There’s more than a little superstition at work in the belief that as my morning goes, so goes the rest of my day. I know I’m not alone in having a set of rituals to try and impose some order, whether or not it actually takes: a two-mile walk with my dog, two cups of coffee, e-mail, headlines, the weather, and a poem. I don’t put much truck in horoscopes—I’m not even sure I believe the weather half the time—but I do like the idea of a randomly selected piece of poetry as a framing device for my day.
So I was pleased to find out, via the Hayden’s Ferry Review blog, about Poetry Daily. The daily poems are pulled from a wide-ranging catalog, with an appealing emphasis on lesser-known poets, translations, and small journals. Each poem is accompanied by information about the author and the source, and there are also sections for essays and poets’ recommendations. Equally important for a site I’ll be looking at before my full morning’s coffee allotment, it’s very easy on the eyes.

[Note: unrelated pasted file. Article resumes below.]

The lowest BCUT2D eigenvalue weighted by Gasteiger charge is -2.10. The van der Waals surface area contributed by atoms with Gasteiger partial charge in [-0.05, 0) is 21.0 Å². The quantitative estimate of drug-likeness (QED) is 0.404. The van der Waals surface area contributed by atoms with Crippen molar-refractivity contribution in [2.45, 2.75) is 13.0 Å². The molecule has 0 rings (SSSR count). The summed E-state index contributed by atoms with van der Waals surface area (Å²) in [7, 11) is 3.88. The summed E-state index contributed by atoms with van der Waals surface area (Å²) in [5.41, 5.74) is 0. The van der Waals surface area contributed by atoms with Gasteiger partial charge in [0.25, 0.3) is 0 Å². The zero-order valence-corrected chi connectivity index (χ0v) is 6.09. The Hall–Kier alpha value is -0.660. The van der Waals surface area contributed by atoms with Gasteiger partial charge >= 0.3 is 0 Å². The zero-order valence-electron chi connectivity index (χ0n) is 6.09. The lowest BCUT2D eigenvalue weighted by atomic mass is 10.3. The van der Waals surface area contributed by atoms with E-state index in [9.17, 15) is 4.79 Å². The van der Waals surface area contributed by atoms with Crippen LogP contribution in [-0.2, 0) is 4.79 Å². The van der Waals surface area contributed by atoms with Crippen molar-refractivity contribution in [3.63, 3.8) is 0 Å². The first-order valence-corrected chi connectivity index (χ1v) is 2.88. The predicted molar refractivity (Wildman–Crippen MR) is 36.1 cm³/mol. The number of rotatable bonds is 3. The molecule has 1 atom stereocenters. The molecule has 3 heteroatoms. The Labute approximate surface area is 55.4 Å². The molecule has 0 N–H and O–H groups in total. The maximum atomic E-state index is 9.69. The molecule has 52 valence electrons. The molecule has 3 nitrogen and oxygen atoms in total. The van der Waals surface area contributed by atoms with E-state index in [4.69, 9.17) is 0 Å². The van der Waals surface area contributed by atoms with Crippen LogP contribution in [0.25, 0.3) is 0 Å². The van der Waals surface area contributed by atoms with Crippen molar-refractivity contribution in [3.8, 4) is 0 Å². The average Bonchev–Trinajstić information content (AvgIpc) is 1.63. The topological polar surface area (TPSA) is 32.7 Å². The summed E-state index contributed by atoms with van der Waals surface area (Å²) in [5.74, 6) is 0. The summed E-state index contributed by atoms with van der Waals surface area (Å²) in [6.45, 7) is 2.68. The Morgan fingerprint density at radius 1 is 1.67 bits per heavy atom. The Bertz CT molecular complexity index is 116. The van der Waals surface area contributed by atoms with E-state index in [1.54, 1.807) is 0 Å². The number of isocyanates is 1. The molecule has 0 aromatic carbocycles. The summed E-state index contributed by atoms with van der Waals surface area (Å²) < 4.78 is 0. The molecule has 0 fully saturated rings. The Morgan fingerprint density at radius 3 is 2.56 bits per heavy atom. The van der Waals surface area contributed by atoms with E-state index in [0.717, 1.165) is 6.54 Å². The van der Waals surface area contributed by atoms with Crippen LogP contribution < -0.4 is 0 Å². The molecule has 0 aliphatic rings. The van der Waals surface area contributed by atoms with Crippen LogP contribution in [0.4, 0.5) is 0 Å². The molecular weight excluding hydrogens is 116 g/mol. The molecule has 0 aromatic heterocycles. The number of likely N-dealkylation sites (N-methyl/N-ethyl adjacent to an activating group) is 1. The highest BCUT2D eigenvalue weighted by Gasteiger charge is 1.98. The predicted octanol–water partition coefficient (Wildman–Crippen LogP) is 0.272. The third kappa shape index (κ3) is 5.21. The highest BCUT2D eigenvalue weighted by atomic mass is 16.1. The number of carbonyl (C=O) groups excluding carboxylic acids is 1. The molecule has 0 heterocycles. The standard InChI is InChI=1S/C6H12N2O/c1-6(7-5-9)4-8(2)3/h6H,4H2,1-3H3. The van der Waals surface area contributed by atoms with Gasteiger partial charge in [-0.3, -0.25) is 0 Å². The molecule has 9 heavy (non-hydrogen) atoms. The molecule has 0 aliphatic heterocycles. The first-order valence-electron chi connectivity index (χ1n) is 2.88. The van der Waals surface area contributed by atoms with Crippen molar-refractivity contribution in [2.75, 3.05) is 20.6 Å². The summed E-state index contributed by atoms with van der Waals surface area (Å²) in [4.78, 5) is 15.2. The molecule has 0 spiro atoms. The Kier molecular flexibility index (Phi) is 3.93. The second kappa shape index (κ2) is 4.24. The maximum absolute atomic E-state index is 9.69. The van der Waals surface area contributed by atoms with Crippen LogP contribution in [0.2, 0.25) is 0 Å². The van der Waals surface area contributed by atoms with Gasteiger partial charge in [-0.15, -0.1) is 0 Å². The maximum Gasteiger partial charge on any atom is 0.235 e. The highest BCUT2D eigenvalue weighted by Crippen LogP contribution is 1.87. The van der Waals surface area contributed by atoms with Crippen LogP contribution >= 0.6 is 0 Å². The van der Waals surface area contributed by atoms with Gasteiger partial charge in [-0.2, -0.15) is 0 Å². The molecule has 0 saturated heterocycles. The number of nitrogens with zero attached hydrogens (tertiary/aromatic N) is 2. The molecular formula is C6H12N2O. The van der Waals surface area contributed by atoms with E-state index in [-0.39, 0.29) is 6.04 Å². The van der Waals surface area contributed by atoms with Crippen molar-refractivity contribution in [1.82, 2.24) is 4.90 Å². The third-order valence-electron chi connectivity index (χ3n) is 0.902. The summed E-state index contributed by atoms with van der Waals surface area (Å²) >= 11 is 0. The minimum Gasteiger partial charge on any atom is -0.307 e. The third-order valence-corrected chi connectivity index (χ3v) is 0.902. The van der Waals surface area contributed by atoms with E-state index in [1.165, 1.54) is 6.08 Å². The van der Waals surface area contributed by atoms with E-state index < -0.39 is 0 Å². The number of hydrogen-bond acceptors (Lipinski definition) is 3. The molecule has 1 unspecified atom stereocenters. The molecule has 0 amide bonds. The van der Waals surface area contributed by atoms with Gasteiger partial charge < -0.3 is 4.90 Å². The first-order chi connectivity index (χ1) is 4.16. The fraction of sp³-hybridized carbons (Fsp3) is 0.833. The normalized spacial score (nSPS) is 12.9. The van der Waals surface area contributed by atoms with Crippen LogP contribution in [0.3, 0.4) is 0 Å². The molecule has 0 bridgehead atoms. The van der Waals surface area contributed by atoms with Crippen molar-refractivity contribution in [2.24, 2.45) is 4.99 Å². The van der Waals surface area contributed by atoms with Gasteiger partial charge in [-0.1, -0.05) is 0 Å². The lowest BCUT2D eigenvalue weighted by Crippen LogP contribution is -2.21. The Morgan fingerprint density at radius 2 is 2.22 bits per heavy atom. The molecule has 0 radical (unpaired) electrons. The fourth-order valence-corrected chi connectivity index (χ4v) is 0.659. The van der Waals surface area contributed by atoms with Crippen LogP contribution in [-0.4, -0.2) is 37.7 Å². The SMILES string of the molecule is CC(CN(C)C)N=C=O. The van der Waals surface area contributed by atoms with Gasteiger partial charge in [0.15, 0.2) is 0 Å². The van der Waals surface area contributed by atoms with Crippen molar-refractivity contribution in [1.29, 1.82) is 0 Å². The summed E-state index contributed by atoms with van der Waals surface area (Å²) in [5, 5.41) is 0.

I don’t know what tomorrow’s poem will be, but for now take a look at today’s: Diane Glancy’s wild and beautiful (and appropriately-titled for a lot of us snowed-in folks) He Lived in a Time of Weather from the Kenyon Review, dedicated to “my great-grandfather, Woods Lewis, whose old language was stormed by the new.”